Saturday, February 24, 2018

Belfry brings social issues to light during SPARK fest

March 4, 2015 by Rebecca Davies, contributing writer

The 2015 SPARK Festival is presenting a blend of performances celebrating wild inhibition, the Canadian dual identity, and the mockery of the yoga and health industry. The goal is to showcase theatre pieces that are ahead of the curve, and playwright/dancer Anita Majumdar cannot be further from it in her performances Let Me Borrow That Top and Boys with Cars, sequels to her long-standing play, Fish Eyes.

“The theme with these plays is there is a crisis point where each protagonist hits their version of rock bottom, and it’s their responsibility to pick themselves back up using their own self-strengths and skill sets,” says Majumdar. “Somehow Indian dance is always tied in to that devotion to picking yourself back up. That is what I think makes this trilogy unique, having Indian dance woven into these three women’s lives and their stories.”

Anita Majumdar believes the way to change patriarchy is dialogue (photo provided).


The more Majumdar discloses about her inspirations the more layers unfold. The idea for Boys with Cars stemmed from the media’s focus on religion and culture instead of the real issue, when talking about honour killings.

“The issue isn’t Islam, it isn’t being from India, or South Asia, the issue is patriarchy,” says Majumdar. “I wanted to be able to showcase the preference for male honour over women’s within a secular community, and so I placed it in high school.”

Majumdar believes that the way to change the patriarchal views of society is through dialogue, and she transforms the language of intricate Indian dance to tell the tales of three teenage girls facing relatable struggles of not fitting in.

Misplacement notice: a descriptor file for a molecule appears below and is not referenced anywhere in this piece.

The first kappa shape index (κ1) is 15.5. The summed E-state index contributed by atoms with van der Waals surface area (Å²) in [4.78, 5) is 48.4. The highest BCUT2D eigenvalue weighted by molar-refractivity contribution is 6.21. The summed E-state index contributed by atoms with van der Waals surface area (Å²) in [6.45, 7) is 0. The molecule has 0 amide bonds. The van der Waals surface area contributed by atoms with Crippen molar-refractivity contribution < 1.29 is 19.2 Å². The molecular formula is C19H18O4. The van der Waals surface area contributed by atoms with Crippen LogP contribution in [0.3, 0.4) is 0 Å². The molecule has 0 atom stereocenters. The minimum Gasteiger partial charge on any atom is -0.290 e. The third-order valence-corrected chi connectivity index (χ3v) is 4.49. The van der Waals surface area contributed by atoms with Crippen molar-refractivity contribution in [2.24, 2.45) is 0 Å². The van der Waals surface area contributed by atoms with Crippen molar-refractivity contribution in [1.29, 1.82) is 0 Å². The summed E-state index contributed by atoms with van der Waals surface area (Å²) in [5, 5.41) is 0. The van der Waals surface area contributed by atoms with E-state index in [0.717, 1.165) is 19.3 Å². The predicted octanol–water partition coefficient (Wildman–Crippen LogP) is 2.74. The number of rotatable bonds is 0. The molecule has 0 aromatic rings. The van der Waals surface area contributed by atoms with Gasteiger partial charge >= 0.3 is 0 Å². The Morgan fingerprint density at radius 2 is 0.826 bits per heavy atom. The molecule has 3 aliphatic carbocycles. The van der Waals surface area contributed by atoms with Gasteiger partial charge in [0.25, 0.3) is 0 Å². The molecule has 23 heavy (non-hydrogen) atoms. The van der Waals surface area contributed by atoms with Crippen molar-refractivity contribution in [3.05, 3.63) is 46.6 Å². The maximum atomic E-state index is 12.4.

“This country doesn’t belong to any of us, except for the Aboriginal communities, and so we forget that a part of our Canadian identity is actually of the immigrant experience,” she says. “It’s actually the Canadian experience to feel like you don’t fit in.”

Majumdar says she’s thrilled to be playing in Victoria once again, as she has a close relationship with the Belfry Theatre.

“When I went to the Belfry two years ago, I felt like I was done with theatre. But the Belfry, everyone at the Belfry, the space itself… part of my experience performing Fish Eyes there resuscitated my love of theatre,” she says.

But Majumdar isn’t the only act at this year’s SPARK Festival. Through the Gaze of a Navel, performed by Emelia Symington Fedy, is a reflection on the yoga and self-help industries. Fedy directs a yoga class where the audience may participate if they want, and she brings her own unique brand of odd humour to the interactive performance.

Canadian singer-songwriter Hawksley Workman is hosting a rock ‘n’ roll cabaret in his performance of The God That Comes, an extravagant interpretation of Greco-Roman mythology and the god Bacchus. Any performance that has a strobe light and stage haze warning is sure to be thrilling.

When asked to describe Workman’s play, Belfry artistic director Michael Shamata was almost at a loss for words.

“They kind of let loose with drink and sexual inhibition, and they take the lid off of the place,” he says, chuckling to himself. “It’s a great rock concert with a story to it.”

In addition to those main feature presentations, the Belfry will be showcasing 10-minute mini-plays that riff off of Theatre Skam performances to honour the company’s 20th anniversary.

These shorter shows will be held in non-traditional spaces such as courtyards, offices, and closets before the feature presentations, which Shamata says helps to bring an energetic “buzz” to the SPARK Festival.

SPARK Festival
March 16-30
Free-$36, Belfry Theatre

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